A number of years ago I wrote an op-ed article for the Oklahoma Gazette. It was at the time O. J. Simpson was about to be tried for murder. I expressed the hope that the trial would be a civics lesson for the nation and an example of our system of justice at work.
I’m not sure the Gazette published that piece, and I hope they didn’t, because the peril of the Op Ed Business is that you write about something that is totally wrong or never happens. As we all know, the trial was a complete run-away, with a judge who couldn’t control his courtroom and grandstanding lawyers, worse than Perry Mason. After the show in the courtroom, the decision of the jury couldn’t have satisfied anyone. In many ways the Simpson trial was a one off in the judicial system. The trial more in line with the example I hoped the nation would see is the trial of Timothy McVeigh. It was carried out with dignity and a professional procedure which probably made it dull and forgettable. The pending trials of most of the terrorists now in custody, have not risen to the level of more than passing interest by the public
However, the premise on which I based that hope for a major example of the judicial system at work over a major crisis in the country still holds. I maintained that two occurrences in the last century had a profound influence on damaging the confidence of the public in our system of justice and more broadly, in government itself. The first was the killing of Lee Harvey Oswald by Jack Ruby and the second was Gerald Ford’s pardon of Richard Nixon.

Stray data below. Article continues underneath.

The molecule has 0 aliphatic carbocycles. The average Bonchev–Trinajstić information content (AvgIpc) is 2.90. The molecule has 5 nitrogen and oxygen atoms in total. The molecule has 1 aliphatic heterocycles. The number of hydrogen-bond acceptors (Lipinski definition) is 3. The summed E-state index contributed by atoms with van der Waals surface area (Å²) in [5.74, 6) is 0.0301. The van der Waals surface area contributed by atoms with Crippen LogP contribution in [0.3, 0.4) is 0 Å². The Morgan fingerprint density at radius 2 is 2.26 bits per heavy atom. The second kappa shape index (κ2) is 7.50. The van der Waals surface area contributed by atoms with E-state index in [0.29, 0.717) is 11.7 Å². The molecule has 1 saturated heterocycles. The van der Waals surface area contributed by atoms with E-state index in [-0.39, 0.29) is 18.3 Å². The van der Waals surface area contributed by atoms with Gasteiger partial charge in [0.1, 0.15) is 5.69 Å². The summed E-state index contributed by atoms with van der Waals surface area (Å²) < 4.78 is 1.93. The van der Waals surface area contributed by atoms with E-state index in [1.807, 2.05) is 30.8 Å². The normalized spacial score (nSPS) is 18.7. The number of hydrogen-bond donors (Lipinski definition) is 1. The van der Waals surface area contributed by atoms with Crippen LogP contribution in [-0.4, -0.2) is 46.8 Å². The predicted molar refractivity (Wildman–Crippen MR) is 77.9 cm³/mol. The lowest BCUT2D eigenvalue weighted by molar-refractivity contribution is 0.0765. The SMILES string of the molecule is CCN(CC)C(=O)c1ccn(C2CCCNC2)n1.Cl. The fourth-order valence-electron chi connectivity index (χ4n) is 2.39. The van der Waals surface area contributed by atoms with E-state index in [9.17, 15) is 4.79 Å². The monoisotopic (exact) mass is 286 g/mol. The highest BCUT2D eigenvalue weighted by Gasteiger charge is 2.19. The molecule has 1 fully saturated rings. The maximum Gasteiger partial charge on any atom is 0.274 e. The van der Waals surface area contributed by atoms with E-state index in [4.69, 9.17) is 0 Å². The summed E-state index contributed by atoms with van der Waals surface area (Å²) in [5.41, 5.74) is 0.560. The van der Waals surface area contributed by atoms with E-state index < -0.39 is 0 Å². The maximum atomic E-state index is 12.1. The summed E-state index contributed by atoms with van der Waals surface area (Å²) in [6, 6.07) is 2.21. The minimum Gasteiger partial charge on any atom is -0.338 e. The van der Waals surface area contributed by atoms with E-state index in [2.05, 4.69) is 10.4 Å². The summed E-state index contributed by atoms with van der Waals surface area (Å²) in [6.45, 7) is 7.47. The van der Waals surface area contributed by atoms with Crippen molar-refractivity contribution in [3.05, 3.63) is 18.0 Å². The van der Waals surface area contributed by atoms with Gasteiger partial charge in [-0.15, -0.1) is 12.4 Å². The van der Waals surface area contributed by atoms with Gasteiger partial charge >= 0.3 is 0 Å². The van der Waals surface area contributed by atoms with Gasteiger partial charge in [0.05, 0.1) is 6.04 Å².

In the first instance, I had a premonition of what would happen. I was sitting on the bed in the Adolphus Hotel in Dallas, watching television. Two days before, four of us had watched the parade from a window on the second floor of Neiman-Marcus. On that Sunday, my husband was in the bathroom shaving. “Somebody’s going to kill that guy,” I said. About that time Ruby fired his revolver. “There it is,” I said and remember feeling absolutely no emotion. “What was that?” my husband said and rushed into the room, razor in hand.
What I could not know is that the murder would prevent an orderly trial, where all the evidence would be laid out at one time for the public to evaluate. Instead, we have gotten fifty year of increasingly bizarre theories on what happened. More importantly, we were denied watching the judicial system work its way through that singular event.
For those who believe in a conspiracy, there is now no real way to convince them they are wrong or to persuade those who believe Oswald acted alone that they are in error. It leaves us with dilemma we cannot resolve.
In the case of President Nixon, I appreciate President Ford’s wish to get past the ugly facts of Watergate, but again, truncating the proper procedure of our system of laws denied the public a chance to watch the system work its way through a major catastrophe. Without this frame of reference, the growing sense that “government doesn’t work,” “all politicians are crooks,” “Everybody’s on the take,” “If you’re important or rich you can get away with anything.” Again, with no formal trial, there was no working through the evidence and no closure. We have been dealing with the fall out ever since.